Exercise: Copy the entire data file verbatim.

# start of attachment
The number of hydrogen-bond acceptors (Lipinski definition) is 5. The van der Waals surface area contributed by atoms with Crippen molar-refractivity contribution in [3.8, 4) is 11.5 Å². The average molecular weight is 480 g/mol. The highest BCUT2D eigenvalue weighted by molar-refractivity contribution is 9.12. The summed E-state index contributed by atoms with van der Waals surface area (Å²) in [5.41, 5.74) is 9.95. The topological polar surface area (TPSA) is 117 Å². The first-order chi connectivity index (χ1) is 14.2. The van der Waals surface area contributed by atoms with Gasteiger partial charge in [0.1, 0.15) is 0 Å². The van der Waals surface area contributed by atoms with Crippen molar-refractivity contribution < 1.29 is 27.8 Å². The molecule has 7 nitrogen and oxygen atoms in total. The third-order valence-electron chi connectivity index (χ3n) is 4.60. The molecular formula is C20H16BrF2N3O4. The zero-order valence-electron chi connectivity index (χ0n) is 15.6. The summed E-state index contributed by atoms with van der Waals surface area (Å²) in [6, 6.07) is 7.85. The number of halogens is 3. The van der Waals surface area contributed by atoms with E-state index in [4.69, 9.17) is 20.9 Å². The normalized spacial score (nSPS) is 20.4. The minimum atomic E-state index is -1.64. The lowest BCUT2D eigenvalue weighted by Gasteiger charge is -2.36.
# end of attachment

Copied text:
The number of hydrogen-bond acceptors (Lipinski definition) is 5. The van der Waals surface area contributed by atoms with Crippen molar-refractivity contribution in [3.8, 4) is 11.5 Å². The average molecular weight is 480 g/mol. The highest BCUT2D eigenvalue weighted by molar-refractivity contribution is 9.12. The summed E-state index contributed by atoms with van der Waals surface area (Å²) in [5.41, 5.74) is 9.95. The topological polar surface area (TPSA) is 117 Å². The first-order chi connectivity index (χ1) is 14.2. The van der Waals surface area contributed by atoms with Gasteiger partial charge in [0.1, 0.15) is 0 Å². The van der Waals surface area contributed by atoms with Crippen molar-refractivity contribution < 1.29 is 27.8 Å². The molecule has 7 nitrogen and oxygen atoms in total. The third-order valence-electron chi connectivity index (χ3n) is 4.60. The molecular formula is C20H16BrF2N3O4. The zero-order valence-electron chi connectivity index (χ0n) is 15.6. The summed E-state index contributed by atoms with van der Waals surface area (Å²) in [6, 6.07) is 7.85. The number of halogens is 3. The van der Waals surface area contributed by atoms with E-state index in [4.69, 9.17) is 20.9 Å². The normalized spacial score (nSPS) is 20.4. The minimum atomic E-state index is -1.64. The lowest BCUT2D eigenvalue weighted by Gasteiger charge is -2.36.